The following two poems by the Chinese poet Li Ho (791-817) are taken from ‘Poems of the Late T’ang’, a wonderful collection of translations by A.C.Graham. Not knowing Chinese myself, I cannot judge how much may be lost from the originals, but one thing that shines out is their vivid, lyrical joy in natural phenomena, that reminds me somewhat of early Celtic nature poetry – no question of influence of course, just spiritual coincidence.
The Northern Cold
The sky glows one side black, three sides purple.
The Yellow River’s ice closes, fish and dragons die.
Bark three inches thick cracks across the grain.
Carts of a hundred piculs mount the river’s water.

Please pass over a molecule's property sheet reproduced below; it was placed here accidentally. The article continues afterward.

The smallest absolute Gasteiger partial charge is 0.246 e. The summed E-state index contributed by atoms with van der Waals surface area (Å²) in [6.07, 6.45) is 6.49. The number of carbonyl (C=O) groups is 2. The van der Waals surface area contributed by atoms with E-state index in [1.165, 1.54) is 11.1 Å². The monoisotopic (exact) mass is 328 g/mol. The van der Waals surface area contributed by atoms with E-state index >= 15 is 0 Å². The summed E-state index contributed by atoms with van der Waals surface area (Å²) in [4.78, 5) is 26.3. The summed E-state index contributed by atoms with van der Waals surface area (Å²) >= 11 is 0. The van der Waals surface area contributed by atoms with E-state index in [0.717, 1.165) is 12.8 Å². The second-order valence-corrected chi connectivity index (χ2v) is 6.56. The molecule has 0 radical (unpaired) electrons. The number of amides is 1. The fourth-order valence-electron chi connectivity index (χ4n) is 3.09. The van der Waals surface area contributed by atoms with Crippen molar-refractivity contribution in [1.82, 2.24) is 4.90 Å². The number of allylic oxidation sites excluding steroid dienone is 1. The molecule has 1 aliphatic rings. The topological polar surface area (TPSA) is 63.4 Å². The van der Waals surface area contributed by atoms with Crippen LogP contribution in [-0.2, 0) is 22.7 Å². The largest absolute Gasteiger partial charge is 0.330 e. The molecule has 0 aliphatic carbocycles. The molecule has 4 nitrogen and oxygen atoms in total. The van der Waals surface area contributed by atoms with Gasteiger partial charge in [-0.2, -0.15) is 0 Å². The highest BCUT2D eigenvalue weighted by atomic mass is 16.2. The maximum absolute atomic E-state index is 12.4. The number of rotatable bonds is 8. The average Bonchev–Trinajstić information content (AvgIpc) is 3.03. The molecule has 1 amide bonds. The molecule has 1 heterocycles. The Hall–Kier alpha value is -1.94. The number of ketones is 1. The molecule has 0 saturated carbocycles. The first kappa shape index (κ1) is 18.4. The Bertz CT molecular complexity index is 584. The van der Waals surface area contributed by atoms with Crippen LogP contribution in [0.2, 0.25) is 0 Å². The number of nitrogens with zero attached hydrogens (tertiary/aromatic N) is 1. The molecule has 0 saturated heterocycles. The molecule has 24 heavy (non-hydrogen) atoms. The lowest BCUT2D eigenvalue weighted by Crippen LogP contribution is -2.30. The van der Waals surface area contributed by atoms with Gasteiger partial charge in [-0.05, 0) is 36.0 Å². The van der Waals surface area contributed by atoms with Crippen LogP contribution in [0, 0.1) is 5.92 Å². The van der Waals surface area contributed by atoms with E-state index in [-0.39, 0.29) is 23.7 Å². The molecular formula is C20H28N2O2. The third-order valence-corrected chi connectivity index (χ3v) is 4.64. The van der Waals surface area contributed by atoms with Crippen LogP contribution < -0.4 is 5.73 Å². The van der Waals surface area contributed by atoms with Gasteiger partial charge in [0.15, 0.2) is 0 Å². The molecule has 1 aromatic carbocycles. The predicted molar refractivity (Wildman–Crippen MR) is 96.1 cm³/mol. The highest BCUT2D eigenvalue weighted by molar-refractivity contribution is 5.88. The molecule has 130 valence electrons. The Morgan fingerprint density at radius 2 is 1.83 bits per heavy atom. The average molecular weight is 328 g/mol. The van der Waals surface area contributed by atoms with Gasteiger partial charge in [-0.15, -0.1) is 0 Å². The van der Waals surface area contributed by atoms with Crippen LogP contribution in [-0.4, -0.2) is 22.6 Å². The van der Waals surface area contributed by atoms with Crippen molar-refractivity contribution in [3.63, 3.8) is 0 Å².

Flowers of frost on the grass are big as coins,
Brandished swords will not pierce the foggy sky,
Crashing ice flies in the swirling seas,
And cascades hang noiseless in the mountains, rainbows of jade.
On and on for ever
The white glare recedes to the western hills,
High in the distance sapphire blossoms rise.
Where shall there be an end of old and new?
A thousand years have whirled away in the wind.
The sands of the ocean change to stone,
Fishes puff bubbles at the bridge of Ch’in,
The empty stream shines on into the distance.
The bronze pillars melt away with the years.
Li Ho (tr. A.C.Graham)